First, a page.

I'm fairly surprised that Andy Pettitte is in fact retiring, assuming news reports are correct and he doesn't wind up returning. It's very rare these days (post-free agency) for a player to retire under age 40 (this would be Pettitte's 39 year old season, if he pitched) and still league-average or better. The most obvious comp is Mike Mussina, who hung 'em up after a very nice 39 year old season. Mussina had a solid shot at 300 wins...we'll see if either one of them makes the HOF, but both almost certainly hurt their chances by leaving early.
Who else has quit early since the big money came in? Will Clark is an obvious one. The Thrill was done after his 36 year old campaign, in which he moved to the Cardinals at the trade deadline and had a 426 OBP/655 SLG two months and an even better postseason. Now, Clark probably would not have made the HOF no matter how long he played, unless he managed to hang on long enough to get 3000 hits (he needed 824, probably another six years or so -- not impossible, but not all that likely). He was a terrific, and I think underrated, player, but he didn't do the sorts of things that HOFers do, so even longevity probably wouldn't have been enough. I always assumed he just didn't like baseball all that much, although as it turns out, he's stayed around the game, so what do I know? I'd love to see a list of similar cases.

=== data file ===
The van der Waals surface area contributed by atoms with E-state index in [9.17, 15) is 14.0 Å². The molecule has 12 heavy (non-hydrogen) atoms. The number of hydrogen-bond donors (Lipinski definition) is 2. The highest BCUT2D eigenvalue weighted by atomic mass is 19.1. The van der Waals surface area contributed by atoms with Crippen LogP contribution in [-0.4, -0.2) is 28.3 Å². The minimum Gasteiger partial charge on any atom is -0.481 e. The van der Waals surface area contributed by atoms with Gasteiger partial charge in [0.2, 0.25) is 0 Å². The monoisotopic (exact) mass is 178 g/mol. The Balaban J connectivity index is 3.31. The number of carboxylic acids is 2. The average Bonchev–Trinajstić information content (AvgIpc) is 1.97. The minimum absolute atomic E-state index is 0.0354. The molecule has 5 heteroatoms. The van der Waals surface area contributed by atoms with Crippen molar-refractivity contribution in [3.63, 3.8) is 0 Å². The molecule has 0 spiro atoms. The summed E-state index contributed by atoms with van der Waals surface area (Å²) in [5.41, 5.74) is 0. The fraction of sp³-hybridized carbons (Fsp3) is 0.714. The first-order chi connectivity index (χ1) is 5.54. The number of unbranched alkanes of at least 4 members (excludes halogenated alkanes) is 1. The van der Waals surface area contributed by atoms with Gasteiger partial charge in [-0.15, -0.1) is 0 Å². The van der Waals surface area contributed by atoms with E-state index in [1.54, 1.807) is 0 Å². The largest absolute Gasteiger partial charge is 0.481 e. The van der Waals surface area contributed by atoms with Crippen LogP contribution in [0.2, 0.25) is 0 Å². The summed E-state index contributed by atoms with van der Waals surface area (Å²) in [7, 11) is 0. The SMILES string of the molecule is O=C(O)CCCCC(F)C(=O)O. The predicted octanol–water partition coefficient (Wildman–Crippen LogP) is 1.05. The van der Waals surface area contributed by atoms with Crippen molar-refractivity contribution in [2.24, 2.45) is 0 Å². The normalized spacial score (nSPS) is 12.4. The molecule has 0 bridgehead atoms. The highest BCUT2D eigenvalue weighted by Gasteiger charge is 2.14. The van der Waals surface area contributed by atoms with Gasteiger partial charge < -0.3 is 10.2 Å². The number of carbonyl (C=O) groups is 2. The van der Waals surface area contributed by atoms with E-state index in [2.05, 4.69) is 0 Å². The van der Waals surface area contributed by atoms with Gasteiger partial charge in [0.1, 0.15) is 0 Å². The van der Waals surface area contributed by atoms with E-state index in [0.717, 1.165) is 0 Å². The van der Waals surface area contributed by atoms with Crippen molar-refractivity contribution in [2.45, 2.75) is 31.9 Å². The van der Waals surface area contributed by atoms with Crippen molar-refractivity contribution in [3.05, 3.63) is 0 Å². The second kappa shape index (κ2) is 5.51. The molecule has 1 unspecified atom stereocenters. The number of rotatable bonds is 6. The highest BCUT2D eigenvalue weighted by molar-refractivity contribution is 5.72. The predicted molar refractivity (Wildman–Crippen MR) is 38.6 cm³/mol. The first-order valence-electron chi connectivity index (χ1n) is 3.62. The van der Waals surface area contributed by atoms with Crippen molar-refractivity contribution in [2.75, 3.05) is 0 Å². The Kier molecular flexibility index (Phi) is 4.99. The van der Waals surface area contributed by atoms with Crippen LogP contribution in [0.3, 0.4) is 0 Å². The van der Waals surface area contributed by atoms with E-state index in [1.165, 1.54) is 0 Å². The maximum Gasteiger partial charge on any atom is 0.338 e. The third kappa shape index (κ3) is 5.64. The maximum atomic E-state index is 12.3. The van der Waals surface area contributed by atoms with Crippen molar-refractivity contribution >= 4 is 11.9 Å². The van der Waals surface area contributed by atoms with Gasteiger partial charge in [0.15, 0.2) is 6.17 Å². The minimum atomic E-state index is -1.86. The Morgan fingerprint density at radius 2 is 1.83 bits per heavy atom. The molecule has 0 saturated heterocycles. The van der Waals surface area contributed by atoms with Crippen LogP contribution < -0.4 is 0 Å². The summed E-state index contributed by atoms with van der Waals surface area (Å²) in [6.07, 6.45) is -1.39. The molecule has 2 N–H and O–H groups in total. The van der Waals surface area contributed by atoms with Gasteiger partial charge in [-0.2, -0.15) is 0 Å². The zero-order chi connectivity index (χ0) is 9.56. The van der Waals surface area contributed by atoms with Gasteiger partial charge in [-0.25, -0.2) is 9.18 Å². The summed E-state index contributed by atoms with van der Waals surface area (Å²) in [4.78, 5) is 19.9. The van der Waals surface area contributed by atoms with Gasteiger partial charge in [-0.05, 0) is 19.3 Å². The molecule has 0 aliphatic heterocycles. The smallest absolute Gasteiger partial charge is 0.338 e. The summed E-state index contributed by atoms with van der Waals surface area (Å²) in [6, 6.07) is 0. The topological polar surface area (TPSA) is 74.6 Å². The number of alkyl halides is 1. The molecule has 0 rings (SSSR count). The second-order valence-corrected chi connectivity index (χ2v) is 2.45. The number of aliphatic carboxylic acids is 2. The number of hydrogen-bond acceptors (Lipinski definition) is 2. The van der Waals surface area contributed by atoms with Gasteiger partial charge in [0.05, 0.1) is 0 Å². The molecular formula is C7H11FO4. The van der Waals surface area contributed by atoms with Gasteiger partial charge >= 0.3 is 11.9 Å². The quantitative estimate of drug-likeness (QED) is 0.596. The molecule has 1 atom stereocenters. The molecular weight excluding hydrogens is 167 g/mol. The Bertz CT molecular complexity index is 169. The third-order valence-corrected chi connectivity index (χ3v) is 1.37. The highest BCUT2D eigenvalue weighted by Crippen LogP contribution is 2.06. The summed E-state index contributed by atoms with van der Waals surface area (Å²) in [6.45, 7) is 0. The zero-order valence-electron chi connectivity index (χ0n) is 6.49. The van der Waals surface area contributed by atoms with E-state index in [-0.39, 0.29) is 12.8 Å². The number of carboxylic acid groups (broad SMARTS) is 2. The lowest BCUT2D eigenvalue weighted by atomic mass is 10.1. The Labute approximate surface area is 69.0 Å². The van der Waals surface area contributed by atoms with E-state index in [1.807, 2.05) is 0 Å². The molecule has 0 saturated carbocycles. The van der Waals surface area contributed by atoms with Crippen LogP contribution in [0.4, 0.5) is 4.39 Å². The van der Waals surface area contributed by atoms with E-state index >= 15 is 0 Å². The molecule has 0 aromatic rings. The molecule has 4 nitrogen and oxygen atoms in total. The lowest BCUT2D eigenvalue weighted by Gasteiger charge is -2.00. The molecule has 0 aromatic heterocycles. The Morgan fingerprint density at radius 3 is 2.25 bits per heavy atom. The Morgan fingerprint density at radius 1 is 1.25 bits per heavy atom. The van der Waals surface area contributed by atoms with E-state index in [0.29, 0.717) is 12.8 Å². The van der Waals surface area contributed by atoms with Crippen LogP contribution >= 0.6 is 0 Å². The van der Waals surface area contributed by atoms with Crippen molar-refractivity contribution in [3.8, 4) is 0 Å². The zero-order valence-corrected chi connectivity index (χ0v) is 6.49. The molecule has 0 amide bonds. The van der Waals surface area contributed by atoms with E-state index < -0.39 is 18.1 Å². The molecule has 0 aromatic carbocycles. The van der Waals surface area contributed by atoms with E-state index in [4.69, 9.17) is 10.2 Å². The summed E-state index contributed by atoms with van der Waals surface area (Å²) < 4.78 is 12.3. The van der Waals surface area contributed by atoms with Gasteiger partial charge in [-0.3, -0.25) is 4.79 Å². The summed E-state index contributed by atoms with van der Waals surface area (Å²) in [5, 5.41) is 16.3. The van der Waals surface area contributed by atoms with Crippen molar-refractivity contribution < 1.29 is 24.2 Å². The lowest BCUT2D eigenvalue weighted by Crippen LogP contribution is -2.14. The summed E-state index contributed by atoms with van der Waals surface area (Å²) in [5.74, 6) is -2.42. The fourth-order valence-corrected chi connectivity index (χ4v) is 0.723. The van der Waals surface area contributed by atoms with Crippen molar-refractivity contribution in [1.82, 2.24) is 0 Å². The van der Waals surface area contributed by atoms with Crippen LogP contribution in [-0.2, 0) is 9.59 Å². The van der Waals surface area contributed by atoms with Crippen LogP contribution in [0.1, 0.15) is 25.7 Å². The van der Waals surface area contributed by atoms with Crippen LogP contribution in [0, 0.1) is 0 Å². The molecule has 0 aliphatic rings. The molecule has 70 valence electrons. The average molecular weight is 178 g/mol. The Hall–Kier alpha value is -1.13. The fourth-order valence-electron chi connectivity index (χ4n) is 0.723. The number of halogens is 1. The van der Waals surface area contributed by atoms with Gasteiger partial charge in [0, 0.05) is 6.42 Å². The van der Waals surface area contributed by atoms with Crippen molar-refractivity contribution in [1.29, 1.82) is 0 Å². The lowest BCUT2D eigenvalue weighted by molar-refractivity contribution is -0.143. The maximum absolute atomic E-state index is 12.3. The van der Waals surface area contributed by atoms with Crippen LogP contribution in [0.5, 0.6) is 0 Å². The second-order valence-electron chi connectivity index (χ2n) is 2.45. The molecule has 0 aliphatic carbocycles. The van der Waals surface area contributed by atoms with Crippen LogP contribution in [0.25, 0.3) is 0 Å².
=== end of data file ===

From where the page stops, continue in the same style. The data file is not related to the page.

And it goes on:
My assumption is that the all-last-year team from pre-1975 would be a lot stronger than the team from post-1975, and even more so if we could focus on only the players who retired voluntarily. But perhaps we've reached a point in which big stars aren't given big contracts after they stop playing like All Stars, and so the marginal value of that last contract isn't very important compared to what's already in the bank. It would make sense for the teams to do that -- but it would be too bad for the fans.